I felt relaxed and at ease yesterday watching all that rushing around and it reminded me to keep away from the computer as much as possible when writing and working. Though that’s difficult since I write on the computer, and certainly enjoy the exchange of ideas I find on the Internet.

Still, I must remember to think and dream away from the computer … and that’s the lesson of yesterday. It was strange how alien from the world I felt … one step removed from crazy just walking along that busy highway … but I was free as a bird.

Writer banned

March 24, 2008

Happy Monday in Fiction Daily-land. The sunny days are helping with the traditional writer’s melancholy that can strike in late winter. After a trip to my mother’s house on Saturday, I returned with some new plants for the garden. I played wild kickball with my sister and niece, and had a wonderful time.

The crisis continues in Tibet and my thoughts and prayers are with the Tibetans and His Holiness the Dalai Lama, that they be happy and free of suffering.

Last week I read about about the British writer Sebastian Horsley being denied entry to the U.S. on Wednesday.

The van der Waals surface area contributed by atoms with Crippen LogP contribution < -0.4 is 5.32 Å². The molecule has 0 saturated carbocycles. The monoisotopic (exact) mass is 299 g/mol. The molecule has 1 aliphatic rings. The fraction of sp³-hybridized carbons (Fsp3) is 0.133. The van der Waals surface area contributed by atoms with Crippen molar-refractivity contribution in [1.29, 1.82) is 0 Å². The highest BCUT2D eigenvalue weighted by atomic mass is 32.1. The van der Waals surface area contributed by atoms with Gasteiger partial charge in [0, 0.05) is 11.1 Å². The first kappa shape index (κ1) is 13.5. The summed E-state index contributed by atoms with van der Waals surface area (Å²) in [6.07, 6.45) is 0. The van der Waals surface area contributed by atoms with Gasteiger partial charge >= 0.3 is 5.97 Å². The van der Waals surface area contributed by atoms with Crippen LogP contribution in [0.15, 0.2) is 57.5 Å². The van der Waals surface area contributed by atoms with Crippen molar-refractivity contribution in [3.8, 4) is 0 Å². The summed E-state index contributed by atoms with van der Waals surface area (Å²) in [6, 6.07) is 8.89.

Was he a suspected terrorist? A kidnapper? A drug smuggler? No … no … and no.

So what was his crime? He was honest. He was daring.

He was direct and shameless in writing about the marginal world of prostitution, drug use and the artfully depraved. He dresses outrageously … top hat, nail polish … and apparently drew suspicion upon his arrival here because of his candid responses to the immigration officials’ questions. He was detained for eight hours. He arrived in the U.S. to promote his new book, Dandy in the Underworld.”

Let me be clear: He should not babysit children. Nor should he deliver any high school graduation speeches. But as far as I can tell, he has no interest in doing anything like this. He makes no effort to conceal his experience or his interests in the shady underbelly of humanity.

And for that he is banned? His honesty should instead be applauded.

I can’t agree with a national policy that turns away an artist at the gate because “the authorities” don’t like his style … in fashion or in relationships. Those policies suppress basic human creativity. I do not agree with his choice of lifestyles but I honor his freedom to write about them.

When we suppress creativity, we are clamping down on the very breath that distinguishes us from other mammals. We are denying the expressive force allowing us to transcend this clay world for the unseen one.

(Reuters photo)

Special Saturday post

March 22, 2008

Continued crisis in Tibet today as Chinese authorities vowed to “resolutely crush” protests in Tibet. John McCain, presumptive Republican presidential nominee, called for Peking to find a peaceful solution and emphasized the importance of human rights among modern nations.

Chinese are calling for friends, family and neighbors to turn in the 21 so-called “most wanted” activists. You can imagine the terror that has caused among ordinary people, who are torn between real personal love and fear of the state.